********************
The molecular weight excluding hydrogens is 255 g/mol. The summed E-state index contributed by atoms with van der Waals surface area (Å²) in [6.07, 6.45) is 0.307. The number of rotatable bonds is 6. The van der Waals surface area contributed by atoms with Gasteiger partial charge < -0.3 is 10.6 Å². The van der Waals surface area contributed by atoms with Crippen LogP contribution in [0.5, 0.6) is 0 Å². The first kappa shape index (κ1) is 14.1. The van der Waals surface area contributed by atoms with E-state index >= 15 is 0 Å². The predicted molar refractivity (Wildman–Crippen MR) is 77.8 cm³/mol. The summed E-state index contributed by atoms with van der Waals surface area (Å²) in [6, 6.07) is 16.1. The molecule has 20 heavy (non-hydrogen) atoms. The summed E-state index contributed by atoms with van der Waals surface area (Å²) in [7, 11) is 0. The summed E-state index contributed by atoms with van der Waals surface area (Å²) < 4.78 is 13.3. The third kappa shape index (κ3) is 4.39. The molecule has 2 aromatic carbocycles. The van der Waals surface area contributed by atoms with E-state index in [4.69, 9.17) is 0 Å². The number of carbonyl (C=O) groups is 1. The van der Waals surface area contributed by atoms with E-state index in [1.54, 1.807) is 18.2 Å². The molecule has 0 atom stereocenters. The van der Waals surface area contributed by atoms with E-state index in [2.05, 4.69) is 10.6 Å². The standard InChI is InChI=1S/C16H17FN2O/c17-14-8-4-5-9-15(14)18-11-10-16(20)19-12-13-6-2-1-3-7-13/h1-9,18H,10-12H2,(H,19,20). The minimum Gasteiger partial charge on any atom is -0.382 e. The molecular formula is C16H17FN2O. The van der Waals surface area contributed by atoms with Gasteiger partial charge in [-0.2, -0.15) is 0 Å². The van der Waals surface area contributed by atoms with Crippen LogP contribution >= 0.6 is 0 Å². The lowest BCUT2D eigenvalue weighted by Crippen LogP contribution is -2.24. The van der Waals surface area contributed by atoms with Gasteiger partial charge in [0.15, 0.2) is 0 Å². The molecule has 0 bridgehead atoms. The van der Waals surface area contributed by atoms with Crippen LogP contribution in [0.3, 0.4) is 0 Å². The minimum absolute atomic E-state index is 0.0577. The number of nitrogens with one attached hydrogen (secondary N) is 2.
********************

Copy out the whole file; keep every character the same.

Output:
The molecular weight excluding hydrogens is 255 g/mol. The summed E-state index contributed by atoms with van der Waals surface area (Å²) in [6.07, 6.45) is 0.307. The number of rotatable bonds is 6. The van der Waals surface area contributed by atoms with Gasteiger partial charge < -0.3 is 10.6 Å². The van der Waals surface area contributed by atoms with Crippen LogP contribution in [0.5, 0.6) is 0 Å². The first kappa shape index (κ1) is 14.1. The van der Waals surface area contributed by atoms with E-state index >= 15 is 0 Å². The predicted molar refractivity (Wildman–Crippen MR) is 77.8 cm³/mol. The summed E-state index contributed by atoms with van der Waals surface area (Å²) in [6, 6.07) is 16.1. The molecule has 20 heavy (non-hydrogen) atoms. The summed E-state index contributed by atoms with van der Waals surface area (Å²) in [7, 11) is 0. The summed E-state index contributed by atoms with van der Waals surface area (Å²) < 4.78 is 13.3. The third kappa shape index (κ3) is 4.39. The molecule has 2 aromatic carbocycles. The van der Waals surface area contributed by atoms with E-state index in [4.69, 9.17) is 0 Å². The number of carbonyl (C=O) groups is 1. The van der Waals surface area contributed by atoms with E-state index in [1.54, 1.807) is 18.2 Å². The molecule has 0 atom stereocenters. The van der Waals surface area contributed by atoms with E-state index in [2.05, 4.69) is 10.6 Å². The standard InChI is InChI=1S/C16H17FN2O/c17-14-8-4-5-9-15(14)18-11-10-16(20)19-12-13-6-2-1-3-7-13/h1-9,18H,10-12H2,(H,19,20). The minimum Gasteiger partial charge on any atom is -0.382 e. The molecular formula is C16H17FN2O. The van der Waals surface area contributed by atoms with Gasteiger partial charge in [-0.2, -0.15) is 0 Å². The van der Waals surface area contributed by atoms with Crippen LogP contribution >= 0.6 is 0 Å². The lowest BCUT2D eigenvalue weighted by Crippen LogP contribution is -2.24. The van der Waals surface area contributed by atoms with Gasteiger partial charge in [0.15, 0.2) is 0 Å². The molecule has 0 bridgehead atoms. The van der Waals surface area contributed by atoms with Crippen LogP contribution in [0.3, 0.4) is 0 Å². The minimum absolute atomic E-state index is 0.0577. The number of nitrogens with one attached hydrogen (secondary N) is 2.